undesirable situations. They also emphasize the fact that we have our
whether we are upset about them or not. If we are upset about our
problems, we have two problems -- the problem, and our upset about it. Most
want to have the fewest number of problems possible. So when we learn
how to more calmly accept a personal problem, not only do we feel better, but we
ourselves in a better position to make use of our
intelligence, knowledge, energy, and resources to resolve the problem.
6. CBT uses the Socratic
Cognitive-behavioral therapists want to gain a very good
understanding of their clients' concerns. That's why they often ask
questions. They also encourage their clients to ask
questions of themselves, like,
"How do I really know that those people are laughing at me?"
"Could they be laughing about something else?"
7. CBT is structured and
Cognitive-behavioral therapists have a specific agenda
for each session. Specific techniques / concepts are taught during each
session. CBT focuses on the client's goals.
We do not tell our
clients what their goals "should" be, or what they "should" tolerate. We are
directive in the sense that we show our clients how to think and behave in ways
what they want. Therefore, CBT therapists do not tell their clients
what to do -- rather, they teach their clients how to do.
8. CBT is based on an
CBT is based on the scientifically supported assumption
that most emotional and behavioral reactions are learned. Therefore, the
goal of therapy is to help clients unlearn
their unwanted reactions and to
learn a new way of reacting.
Therefore, CBT has nothing to do with "just talking".
People can "just talk" with anyone.
The educational emphasis of CBT has an additional benefit --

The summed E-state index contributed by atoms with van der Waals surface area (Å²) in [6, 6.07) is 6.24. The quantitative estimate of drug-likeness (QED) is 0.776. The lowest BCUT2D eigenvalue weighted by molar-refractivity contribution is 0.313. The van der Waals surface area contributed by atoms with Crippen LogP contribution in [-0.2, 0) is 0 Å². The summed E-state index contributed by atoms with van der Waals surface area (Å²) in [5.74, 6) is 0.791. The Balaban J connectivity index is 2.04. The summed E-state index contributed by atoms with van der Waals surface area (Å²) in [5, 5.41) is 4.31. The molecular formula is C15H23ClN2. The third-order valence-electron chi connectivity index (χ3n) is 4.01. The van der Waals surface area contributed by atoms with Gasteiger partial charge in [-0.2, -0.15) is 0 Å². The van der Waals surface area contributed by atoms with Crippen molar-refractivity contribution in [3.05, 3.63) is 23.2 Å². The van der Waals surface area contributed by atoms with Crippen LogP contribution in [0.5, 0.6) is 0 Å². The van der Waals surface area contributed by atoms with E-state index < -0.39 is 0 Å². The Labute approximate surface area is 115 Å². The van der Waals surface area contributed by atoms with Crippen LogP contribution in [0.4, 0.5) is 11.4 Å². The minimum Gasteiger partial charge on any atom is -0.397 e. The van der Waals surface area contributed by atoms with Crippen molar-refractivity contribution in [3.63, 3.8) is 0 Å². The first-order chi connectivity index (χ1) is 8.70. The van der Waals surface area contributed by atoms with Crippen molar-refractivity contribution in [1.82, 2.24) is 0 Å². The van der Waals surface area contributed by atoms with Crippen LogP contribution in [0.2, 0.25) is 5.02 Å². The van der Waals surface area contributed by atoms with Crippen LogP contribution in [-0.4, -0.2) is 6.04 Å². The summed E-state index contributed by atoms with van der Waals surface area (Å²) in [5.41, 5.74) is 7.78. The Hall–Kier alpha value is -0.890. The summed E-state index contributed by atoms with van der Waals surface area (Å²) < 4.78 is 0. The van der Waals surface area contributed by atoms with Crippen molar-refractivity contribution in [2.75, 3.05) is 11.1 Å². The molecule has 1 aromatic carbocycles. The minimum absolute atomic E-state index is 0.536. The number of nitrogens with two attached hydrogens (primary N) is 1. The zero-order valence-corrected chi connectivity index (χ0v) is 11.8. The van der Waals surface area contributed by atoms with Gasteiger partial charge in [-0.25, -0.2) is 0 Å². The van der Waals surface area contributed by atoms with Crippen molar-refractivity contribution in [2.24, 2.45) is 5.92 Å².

it leads to long term results. When people understand how and
why they are doing
well, they know what to do to continue doing well.
9. CBT theory and techniques
rely on the Inductive Method.
A central aspect of Rational thinking is that it
is based on fact. Often, we upset ourselves about things when, in fact, the situation
isn't like we think it is. If we knew that, we
would not waste our time
Therefore, the inductive method encourages us to look at our
thoughts as being hypotheses or guesses that can be questioned and
tested. If we find that our hypotheses are
incorrect (because we have new
information), then we can change our thinking to be in line with how the situation
10. Homework is a central feature of CBT.
If when you attempted to learn your
multiplication tables you spent only one hour per week studying them, you might still be
wondering what 5 X 5 equals. You very likely
spent a great deal
of time at home studying your multiplication tables, maybe with flashcards.
The same is the case with psychotherapy.
Goal achievement (if obtained) could take a very long time if all a person were
only to think about the techniques and topics taught
was for one hour per
week. That's why CBT therapists assign reading assignments and
encourage their clients to practice the techniques learned.
We now offer
excellent online cognitive-behavioral counseling / psychotherapy. For
more information, please visit